If the Congress does not act, hundreds of thousands of Americans will be laid off. That is horrible politics for Democrats -- particularly Democrats in swing Congressional Districts.

With the economy actually creating jobs, the last thing we need are massive state and local layoffs that offset that job creation. That would involve snatching economic defeat from the jaws of victory.

And contrary to the Republican blathering that "only the private sector can create real jobs," there is no one that would argue that teachers, firemen, police officers, emergency medical personnel, and the people who build and maintain roads do not do "real jobs." These are jobs performing some of the most economically vital tasks in our economy -- and if they are not done, real damage will be done to the present economy and the future prospects of our children.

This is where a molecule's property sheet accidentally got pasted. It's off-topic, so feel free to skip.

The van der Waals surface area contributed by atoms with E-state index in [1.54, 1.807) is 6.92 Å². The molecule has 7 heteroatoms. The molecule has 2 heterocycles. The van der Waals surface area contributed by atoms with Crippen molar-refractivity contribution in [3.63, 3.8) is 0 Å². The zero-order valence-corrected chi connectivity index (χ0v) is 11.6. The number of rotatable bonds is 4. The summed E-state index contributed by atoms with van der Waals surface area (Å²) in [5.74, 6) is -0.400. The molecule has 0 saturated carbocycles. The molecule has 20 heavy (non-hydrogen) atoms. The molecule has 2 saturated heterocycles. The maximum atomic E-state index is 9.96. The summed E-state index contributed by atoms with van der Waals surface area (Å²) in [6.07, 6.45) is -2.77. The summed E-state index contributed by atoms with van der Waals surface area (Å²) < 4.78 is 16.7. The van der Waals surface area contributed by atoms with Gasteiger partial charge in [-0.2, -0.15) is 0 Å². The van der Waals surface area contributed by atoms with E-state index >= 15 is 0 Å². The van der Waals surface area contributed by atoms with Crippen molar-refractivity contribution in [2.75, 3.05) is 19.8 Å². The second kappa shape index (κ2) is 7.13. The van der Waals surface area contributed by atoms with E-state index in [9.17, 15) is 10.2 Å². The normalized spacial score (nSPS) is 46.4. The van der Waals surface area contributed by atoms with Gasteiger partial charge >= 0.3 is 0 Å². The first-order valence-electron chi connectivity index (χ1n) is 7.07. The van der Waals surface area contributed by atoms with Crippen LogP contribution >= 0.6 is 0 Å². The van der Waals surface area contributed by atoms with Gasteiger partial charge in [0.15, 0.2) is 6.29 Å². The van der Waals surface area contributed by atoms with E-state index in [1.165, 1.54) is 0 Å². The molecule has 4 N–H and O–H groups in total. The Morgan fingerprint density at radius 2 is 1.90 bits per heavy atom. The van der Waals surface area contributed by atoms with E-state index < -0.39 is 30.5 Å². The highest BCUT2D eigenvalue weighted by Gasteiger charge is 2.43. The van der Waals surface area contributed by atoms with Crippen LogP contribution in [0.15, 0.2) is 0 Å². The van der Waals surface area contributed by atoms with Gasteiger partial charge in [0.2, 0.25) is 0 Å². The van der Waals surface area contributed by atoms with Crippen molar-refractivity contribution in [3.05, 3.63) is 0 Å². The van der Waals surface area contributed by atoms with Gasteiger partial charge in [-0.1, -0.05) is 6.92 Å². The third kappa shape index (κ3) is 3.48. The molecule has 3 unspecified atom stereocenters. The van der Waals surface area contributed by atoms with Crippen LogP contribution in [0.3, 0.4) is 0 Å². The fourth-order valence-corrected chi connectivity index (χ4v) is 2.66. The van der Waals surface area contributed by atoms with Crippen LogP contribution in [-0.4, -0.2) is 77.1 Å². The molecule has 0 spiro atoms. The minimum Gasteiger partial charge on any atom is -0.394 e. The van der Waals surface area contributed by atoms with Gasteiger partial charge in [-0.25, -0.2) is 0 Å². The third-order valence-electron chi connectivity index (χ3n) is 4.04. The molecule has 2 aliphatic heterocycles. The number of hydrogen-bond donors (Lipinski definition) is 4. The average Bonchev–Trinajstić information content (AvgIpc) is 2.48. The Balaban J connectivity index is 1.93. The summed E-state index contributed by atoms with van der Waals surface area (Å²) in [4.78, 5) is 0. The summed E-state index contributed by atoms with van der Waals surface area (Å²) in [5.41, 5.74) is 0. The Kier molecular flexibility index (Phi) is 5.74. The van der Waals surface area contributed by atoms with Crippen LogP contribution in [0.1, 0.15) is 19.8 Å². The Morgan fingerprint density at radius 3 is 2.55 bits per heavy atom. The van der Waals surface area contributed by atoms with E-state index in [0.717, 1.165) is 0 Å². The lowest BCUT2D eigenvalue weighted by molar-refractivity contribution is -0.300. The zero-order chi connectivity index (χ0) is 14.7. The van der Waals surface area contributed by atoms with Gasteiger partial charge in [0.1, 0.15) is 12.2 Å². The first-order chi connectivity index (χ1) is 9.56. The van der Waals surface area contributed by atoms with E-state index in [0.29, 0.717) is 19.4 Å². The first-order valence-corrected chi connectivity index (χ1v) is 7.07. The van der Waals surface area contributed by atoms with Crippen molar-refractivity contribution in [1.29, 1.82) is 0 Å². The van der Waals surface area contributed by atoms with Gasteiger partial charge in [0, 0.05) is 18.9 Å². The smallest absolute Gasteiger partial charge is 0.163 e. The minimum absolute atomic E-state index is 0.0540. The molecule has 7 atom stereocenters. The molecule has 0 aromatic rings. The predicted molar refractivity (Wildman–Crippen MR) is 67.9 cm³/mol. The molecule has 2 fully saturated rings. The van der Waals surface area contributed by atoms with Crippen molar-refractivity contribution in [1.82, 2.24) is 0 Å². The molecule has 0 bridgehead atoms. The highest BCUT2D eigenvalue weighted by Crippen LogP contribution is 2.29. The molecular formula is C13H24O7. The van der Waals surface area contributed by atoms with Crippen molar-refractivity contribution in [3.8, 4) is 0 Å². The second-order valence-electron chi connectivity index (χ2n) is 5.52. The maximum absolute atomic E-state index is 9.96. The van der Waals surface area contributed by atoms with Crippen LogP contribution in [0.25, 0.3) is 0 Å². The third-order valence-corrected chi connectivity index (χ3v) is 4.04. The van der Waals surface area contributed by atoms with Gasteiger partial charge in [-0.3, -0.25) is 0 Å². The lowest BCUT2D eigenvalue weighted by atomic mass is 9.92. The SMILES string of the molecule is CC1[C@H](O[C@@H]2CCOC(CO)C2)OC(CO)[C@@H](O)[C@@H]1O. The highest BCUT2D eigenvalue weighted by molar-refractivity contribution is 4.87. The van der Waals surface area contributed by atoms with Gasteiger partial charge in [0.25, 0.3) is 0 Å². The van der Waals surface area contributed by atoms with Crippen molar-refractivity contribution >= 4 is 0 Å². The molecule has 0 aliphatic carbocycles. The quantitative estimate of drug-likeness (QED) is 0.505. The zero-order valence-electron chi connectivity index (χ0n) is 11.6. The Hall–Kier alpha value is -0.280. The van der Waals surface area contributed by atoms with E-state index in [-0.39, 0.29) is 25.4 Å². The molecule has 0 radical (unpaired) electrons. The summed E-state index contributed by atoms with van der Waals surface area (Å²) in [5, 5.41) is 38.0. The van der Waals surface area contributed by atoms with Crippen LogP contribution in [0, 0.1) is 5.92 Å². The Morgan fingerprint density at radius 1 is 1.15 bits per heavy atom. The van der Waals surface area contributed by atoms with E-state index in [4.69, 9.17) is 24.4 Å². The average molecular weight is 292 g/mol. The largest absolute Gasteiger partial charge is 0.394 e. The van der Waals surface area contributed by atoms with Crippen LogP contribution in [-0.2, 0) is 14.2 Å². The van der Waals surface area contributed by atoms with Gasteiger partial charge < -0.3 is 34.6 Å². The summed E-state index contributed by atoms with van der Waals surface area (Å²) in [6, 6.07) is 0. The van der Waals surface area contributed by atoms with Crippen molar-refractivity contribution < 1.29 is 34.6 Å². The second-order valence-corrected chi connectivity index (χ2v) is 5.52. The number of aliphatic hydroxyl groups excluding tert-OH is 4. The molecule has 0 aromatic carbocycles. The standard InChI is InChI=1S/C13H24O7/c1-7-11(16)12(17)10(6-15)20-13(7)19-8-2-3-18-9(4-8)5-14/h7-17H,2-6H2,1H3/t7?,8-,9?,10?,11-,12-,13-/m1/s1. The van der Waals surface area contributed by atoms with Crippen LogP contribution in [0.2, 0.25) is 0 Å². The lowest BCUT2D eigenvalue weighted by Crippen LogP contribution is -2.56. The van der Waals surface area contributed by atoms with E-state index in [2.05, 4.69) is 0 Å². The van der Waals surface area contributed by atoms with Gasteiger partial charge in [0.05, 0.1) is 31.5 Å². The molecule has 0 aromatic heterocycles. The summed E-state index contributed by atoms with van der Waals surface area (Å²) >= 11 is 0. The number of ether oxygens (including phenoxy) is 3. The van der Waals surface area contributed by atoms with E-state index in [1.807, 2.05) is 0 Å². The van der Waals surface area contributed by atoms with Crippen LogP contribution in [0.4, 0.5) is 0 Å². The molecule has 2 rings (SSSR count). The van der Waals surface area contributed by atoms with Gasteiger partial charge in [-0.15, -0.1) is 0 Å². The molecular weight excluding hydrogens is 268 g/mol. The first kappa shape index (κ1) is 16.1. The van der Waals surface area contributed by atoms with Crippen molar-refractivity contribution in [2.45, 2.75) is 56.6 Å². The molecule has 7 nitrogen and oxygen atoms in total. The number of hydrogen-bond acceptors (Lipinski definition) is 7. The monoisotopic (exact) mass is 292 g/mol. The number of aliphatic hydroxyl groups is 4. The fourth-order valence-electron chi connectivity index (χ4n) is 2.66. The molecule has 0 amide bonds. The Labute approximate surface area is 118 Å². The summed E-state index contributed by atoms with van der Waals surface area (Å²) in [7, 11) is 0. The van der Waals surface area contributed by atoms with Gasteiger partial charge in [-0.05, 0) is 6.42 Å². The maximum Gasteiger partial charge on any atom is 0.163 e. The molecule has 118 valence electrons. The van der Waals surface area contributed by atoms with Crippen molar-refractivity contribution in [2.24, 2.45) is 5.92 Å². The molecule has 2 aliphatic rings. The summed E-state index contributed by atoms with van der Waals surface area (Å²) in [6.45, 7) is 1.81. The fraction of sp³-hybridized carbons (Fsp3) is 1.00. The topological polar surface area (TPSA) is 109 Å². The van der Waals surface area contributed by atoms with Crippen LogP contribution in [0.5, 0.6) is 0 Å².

The Democratic leadership in both Houses -- and the White House -- understand this political and economic reality clearly. But fear of voting to "increase the deficit" has infected many Members of the Democratic caucus so completely that they risk failing to take actions that can actually improve their own chances for reelection.

Voters will not remember or care whether they vote for this or that funding bill that "increased the deficit" -- and the Republicans will say they voted to increase the deficit no matter what they do. What the voters will remember is how they feel about the overall direction of the economy and the jobs situation. That feeling is the starting place for any other message that Democratic incumbents will try to communicate this fall.

The fact is that voting for jobs is always good politics.

Democratic Members of Congress can't let Republicans frighten them into doing something that is both bad for the economy and bad for themselves politically. Congress needs to pass a robust jobs bill -- including aide to state and local government now.

Robert Creamer is a long-time political organizer and strategist, and author of the recent book: Stand Up Straight: How Progressives Can Win, available on Amazon.com.